Test Driven Development in XCode

Test Driven Development, or TDD for short, is a simple software development practice where unit tests, small focused test cases, drive the development forward. This is most easily explained by the Three Rules of TDD that dictate the following:

  1. You are not allowed to write any production code unless it is to make a failing unit test pass.
  2. You are not allowed to write any more of a unit test than is sufficient to fail; and compilation failures are failures.
  3. You are not allowed to write any more production code than is sufficient to pass the one failing unit test.

That means that test cases are written before any production code. Not all tests are written up front, it’s rather that a small test is written, then a small piece of production code is written that only allows that test to pass. This is repeated in many small iterations: test, fail, code, pass, test, fail, code, pass…
Many people consider TDD to encourage clean code, simple architectures and a stable system that’s actually testable. Plus, it’s also fun! We’ve previously written about various aspects of TDD, but in this tutorial we’ll focus on how it works for XCode projects, where you write apps for Mac and iPhone. We will create a simple XCode project, do some special configuration steps and then demonstrate how TDD can be used to write your app. We’re going to use OCUnit and its framework SenTestingKit, which nowadays is included with Apple’s XCode tools.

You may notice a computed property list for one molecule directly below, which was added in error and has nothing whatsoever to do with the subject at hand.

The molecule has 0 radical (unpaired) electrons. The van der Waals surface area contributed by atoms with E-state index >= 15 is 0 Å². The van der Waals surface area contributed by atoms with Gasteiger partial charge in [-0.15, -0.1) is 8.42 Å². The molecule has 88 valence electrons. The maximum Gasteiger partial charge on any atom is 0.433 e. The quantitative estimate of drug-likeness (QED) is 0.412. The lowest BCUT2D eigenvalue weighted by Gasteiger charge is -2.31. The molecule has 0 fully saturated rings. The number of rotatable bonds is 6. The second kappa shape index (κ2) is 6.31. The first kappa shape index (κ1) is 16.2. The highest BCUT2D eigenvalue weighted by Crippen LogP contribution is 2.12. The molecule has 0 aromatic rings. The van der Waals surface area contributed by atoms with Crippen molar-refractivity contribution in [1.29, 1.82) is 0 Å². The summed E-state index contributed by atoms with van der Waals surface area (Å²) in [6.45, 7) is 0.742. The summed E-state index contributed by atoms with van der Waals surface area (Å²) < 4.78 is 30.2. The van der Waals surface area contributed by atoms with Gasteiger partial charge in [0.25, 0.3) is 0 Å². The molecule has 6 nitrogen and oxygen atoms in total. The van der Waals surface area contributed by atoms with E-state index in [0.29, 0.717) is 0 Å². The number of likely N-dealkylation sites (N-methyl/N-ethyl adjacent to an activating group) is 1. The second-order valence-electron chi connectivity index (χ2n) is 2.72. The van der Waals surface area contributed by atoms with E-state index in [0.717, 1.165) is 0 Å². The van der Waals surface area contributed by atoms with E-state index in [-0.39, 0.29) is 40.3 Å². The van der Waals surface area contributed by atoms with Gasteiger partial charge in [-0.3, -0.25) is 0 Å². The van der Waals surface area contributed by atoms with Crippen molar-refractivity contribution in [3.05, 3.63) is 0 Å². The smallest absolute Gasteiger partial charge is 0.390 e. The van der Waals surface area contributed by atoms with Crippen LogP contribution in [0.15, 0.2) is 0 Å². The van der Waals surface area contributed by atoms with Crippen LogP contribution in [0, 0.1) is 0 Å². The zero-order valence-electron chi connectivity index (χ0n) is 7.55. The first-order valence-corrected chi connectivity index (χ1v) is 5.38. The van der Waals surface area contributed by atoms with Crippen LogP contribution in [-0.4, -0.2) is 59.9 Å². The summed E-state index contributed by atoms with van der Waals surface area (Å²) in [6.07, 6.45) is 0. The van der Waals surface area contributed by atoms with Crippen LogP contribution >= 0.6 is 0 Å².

Creating the Calculator project

Let’s start by creating a new project in XCode. You can pick any template, since we aren’t going to touch the generated code. I picked a Window-based iPhone project. Name the project Calculator. Select New Target from the Project menu. Under Cocoa select Unit test Bundle. Call it UnitTests (I’ve had problems with space in the target name so avoid that) and add it to the project. We now need to change some small settings for this target. Select the UnitTests target and hit Command-I for Info. Select the Build tab and locate Other Linker Flags. Replace Cocoa with Foundation. Also remove the entry for GCC_PREFIX_HEADER.

Now it’s time to create your test suite. Create a new group in your project and call it “Test Classes”. Add a new File to this group and make sure it’s a Cocoa->Objective-C test case class. Name it CalculatorTest.m. Uncheck “Also create CalculatorTest.h” since we don’t need a header file. Don’t add it to the Calculator target, but check it to be included in UnitTests. Open CalculatorTest.m file and above the @implementation declaration add: